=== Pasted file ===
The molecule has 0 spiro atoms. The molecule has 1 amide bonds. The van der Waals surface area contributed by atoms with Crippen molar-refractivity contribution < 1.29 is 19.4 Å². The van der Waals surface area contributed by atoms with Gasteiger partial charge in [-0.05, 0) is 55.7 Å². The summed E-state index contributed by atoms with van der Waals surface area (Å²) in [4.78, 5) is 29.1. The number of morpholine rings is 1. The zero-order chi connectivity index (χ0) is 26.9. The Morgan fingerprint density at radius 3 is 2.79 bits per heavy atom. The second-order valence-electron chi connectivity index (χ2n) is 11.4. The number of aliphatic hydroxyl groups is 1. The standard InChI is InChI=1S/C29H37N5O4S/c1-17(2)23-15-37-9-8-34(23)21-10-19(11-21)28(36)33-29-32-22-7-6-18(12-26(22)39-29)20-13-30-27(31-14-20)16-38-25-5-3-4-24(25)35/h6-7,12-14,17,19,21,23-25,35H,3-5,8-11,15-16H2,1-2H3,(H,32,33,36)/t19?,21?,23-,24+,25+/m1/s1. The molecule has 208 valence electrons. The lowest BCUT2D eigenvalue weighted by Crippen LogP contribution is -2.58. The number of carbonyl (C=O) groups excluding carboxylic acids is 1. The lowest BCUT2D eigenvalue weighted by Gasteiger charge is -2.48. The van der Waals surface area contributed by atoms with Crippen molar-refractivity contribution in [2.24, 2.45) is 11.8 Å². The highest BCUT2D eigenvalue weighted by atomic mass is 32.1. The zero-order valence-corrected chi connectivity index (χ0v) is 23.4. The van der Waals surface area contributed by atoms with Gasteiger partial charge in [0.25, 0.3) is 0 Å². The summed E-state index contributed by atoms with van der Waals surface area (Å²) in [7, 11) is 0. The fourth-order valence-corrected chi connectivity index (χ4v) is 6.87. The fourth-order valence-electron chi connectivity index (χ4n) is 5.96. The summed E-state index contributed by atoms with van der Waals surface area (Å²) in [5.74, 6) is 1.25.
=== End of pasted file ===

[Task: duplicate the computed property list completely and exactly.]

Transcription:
The molecule has 0 spiro atoms. The molecule has 1 amide bonds. The van der Waals surface area contributed by atoms with Crippen molar-refractivity contribution < 1.29 is 19.4 Å². The van der Waals surface area contributed by atoms with Gasteiger partial charge in [-0.05, 0) is 55.7 Å². The summed E-state index contributed by atoms with van der Waals surface area (Å²) in [4.78, 5) is 29.1. The number of morpholine rings is 1. The zero-order chi connectivity index (χ0) is 26.9. The Morgan fingerprint density at radius 3 is 2.79 bits per heavy atom. The second-order valence-electron chi connectivity index (χ2n) is 11.4. The number of aliphatic hydroxyl groups is 1. The standard InChI is InChI=1S/C29H37N5O4S/c1-17(2)23-15-37-9-8-34(23)21-10-19(11-21)28(36)33-29-32-22-7-6-18(12-26(22)39-29)20-13-30-27(31-14-20)16-38-25-5-3-4-24(25)35/h6-7,12-14,17,19,21,23-25,35H,3-5,8-11,15-16H2,1-2H3,(H,32,33,36)/t19?,21?,23-,24+,25+/m1/s1. The molecule has 208 valence electrons. The lowest BCUT2D eigenvalue weighted by Crippen LogP contribution is -2.58. The number of carbonyl (C=O) groups excluding carboxylic acids is 1. The lowest BCUT2D eigenvalue weighted by Gasteiger charge is -2.48. The van der Waals surface area contributed by atoms with Crippen molar-refractivity contribution in [2.24, 2.45) is 11.8 Å². The highest BCUT2D eigenvalue weighted by atomic mass is 32.1. The zero-order valence-corrected chi connectivity index (χ0v) is 23.4. The van der Waals surface area contributed by atoms with Gasteiger partial charge in [0.25, 0.3) is 0 Å². The summed E-state index contributed by atoms with van der Waals surface area (Å²) in [7, 11) is 0. The fourth-order valence-corrected chi connectivity index (χ4v) is 6.87. The fourth-order valence-electron chi connectivity index (χ4n) is 5.96. The summed E-state index contributed by atoms with van der Waals surface area (Å²) in [5.74, 6) is 1.25.